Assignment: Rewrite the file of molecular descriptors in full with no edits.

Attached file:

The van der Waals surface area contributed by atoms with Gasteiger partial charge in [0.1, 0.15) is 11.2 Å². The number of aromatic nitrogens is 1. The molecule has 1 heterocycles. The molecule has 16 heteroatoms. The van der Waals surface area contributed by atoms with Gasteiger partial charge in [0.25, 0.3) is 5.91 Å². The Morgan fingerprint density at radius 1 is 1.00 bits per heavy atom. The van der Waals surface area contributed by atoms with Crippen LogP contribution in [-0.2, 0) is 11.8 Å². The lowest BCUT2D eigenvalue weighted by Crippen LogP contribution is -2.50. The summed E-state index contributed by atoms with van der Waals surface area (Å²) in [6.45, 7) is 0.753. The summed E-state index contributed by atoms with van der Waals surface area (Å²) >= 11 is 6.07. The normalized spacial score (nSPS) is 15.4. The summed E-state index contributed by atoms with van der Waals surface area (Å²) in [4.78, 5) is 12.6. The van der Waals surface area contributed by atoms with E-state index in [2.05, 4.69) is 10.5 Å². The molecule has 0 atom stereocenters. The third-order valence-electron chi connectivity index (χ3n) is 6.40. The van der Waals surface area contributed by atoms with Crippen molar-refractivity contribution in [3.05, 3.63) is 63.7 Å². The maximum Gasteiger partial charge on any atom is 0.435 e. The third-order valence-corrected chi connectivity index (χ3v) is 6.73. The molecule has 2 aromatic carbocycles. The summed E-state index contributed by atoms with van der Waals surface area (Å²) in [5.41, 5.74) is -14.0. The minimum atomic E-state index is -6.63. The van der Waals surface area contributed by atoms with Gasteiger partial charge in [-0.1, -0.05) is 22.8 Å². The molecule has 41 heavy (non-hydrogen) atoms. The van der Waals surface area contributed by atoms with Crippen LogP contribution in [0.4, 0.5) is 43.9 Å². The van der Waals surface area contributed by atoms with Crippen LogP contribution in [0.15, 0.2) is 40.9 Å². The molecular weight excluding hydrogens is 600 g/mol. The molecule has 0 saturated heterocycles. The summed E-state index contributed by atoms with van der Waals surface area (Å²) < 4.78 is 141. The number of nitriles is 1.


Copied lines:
The van der Waals surface area contributed by atoms with Gasteiger partial charge in [0.1, 0.15) is 11.2 Å². The number of aromatic nitrogens is 1. The molecule has 1 heterocycles. The molecule has 16 heteroatoms. The van der Waals surface area contributed by atoms with Gasteiger partial charge in [0.25, 0.3) is 5.91 Å². The Morgan fingerprint density at radius 1 is 1.00 bits per heavy atom. The van der Waals surface area contributed by atoms with Crippen LogP contribution in [-0.2, 0) is 11.8 Å². The lowest BCUT2D eigenvalue weighted by Crippen LogP contribution is -2.50. The summed E-state index contributed by atoms with van der Waals surface area (Å²) in [6.45, 7) is 0.753. The summed E-state index contributed by atoms with van der Waals surface area (Å²) >= 11 is 6.07. The normalized spacial score (nSPS) is 15.4. The summed E-state index contributed by atoms with van der Waals surface area (Å²) in [4.78, 5) is 12.6. The van der Waals surface area contributed by atoms with E-state index in [2.05, 4.69) is 10.5 Å². The molecule has 0 atom stereocenters. The third-order valence-electron chi connectivity index (χ3n) is 6.40. The van der Waals surface area contributed by atoms with Crippen molar-refractivity contribution in [3.05, 3.63) is 63.7 Å². The maximum Gasteiger partial charge on any atom is 0.435 e. The third-order valence-corrected chi connectivity index (χ3v) is 6.73. The molecule has 2 aromatic carbocycles. The summed E-state index contributed by atoms with van der Waals surface area (Å²) in [5.41, 5.74) is -14.0. The minimum atomic E-state index is -6.63. The van der Waals surface area contributed by atoms with Gasteiger partial charge in [-0.1, -0.05) is 22.8 Å². The molecule has 41 heavy (non-hydrogen) atoms. The van der Waals surface area contributed by atoms with Crippen LogP contribution in [0.4, 0.5) is 43.9 Å². The van der Waals surface area contributed by atoms with Crippen LogP contribution in [0.15, 0.2) is 40.9 Å². The molecular weight excluding hydrogens is 600 g/mol. The molecule has 0 saturated heterocycles. The summed E-state index contributed by atoms with van der Waals surface area (Å²) < 4.78 is 141. The number of nitriles is 1.